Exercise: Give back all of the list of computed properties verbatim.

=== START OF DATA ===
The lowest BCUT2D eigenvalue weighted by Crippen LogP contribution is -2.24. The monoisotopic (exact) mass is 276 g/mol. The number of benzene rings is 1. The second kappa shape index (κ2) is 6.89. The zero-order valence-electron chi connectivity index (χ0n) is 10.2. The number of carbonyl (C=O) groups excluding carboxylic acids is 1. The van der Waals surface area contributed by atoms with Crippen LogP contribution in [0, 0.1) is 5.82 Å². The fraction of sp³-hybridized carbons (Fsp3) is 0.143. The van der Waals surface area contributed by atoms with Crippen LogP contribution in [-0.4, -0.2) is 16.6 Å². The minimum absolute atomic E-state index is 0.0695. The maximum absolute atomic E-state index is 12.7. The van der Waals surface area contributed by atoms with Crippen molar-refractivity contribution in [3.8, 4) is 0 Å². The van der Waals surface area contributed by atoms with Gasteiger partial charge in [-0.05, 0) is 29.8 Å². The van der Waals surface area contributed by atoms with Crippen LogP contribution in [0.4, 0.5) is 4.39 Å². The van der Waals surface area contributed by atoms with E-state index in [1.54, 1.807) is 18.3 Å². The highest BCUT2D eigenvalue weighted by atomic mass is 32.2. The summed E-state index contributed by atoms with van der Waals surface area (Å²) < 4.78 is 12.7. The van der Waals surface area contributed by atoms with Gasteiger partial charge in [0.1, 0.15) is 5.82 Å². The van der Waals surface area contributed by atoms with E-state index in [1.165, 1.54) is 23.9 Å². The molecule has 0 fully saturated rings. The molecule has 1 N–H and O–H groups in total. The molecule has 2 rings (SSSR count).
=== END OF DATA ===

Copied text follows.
The lowest BCUT2D eigenvalue weighted by Crippen LogP contribution is -2.24. The monoisotopic (exact) mass is 276 g/mol. The number of benzene rings is 1. The second kappa shape index (κ2) is 6.89. The zero-order valence-electron chi connectivity index (χ0n) is 10.2. The number of carbonyl (C=O) groups excluding carboxylic acids is 1. The van der Waals surface area contributed by atoms with Crippen LogP contribution in [0, 0.1) is 5.82 Å². The fraction of sp³-hybridized carbons (Fsp3) is 0.143. The van der Waals surface area contributed by atoms with Crippen LogP contribution in [-0.4, -0.2) is 16.6 Å². The minimum absolute atomic E-state index is 0.0695. The maximum absolute atomic E-state index is 12.7. The van der Waals surface area contributed by atoms with Crippen molar-refractivity contribution in [3.8, 4) is 0 Å². The van der Waals surface area contributed by atoms with Gasteiger partial charge in [-0.05, 0) is 29.8 Å². The van der Waals surface area contributed by atoms with Crippen LogP contribution in [0.4, 0.5) is 4.39 Å². The van der Waals surface area contributed by atoms with E-state index in [1.54, 1.807) is 18.3 Å². The highest BCUT2D eigenvalue weighted by atomic mass is 32.2. The summed E-state index contributed by atoms with van der Waals surface area (Å²) < 4.78 is 12.7. The van der Waals surface area contributed by atoms with Gasteiger partial charge in [0.1, 0.15) is 5.82 Å². The van der Waals surface area contributed by atoms with E-state index in [1.165, 1.54) is 23.9 Å². The molecule has 0 fully saturated rings. The molecule has 1 N–H and O–H groups in total. The molecule has 2 rings (SSSR count).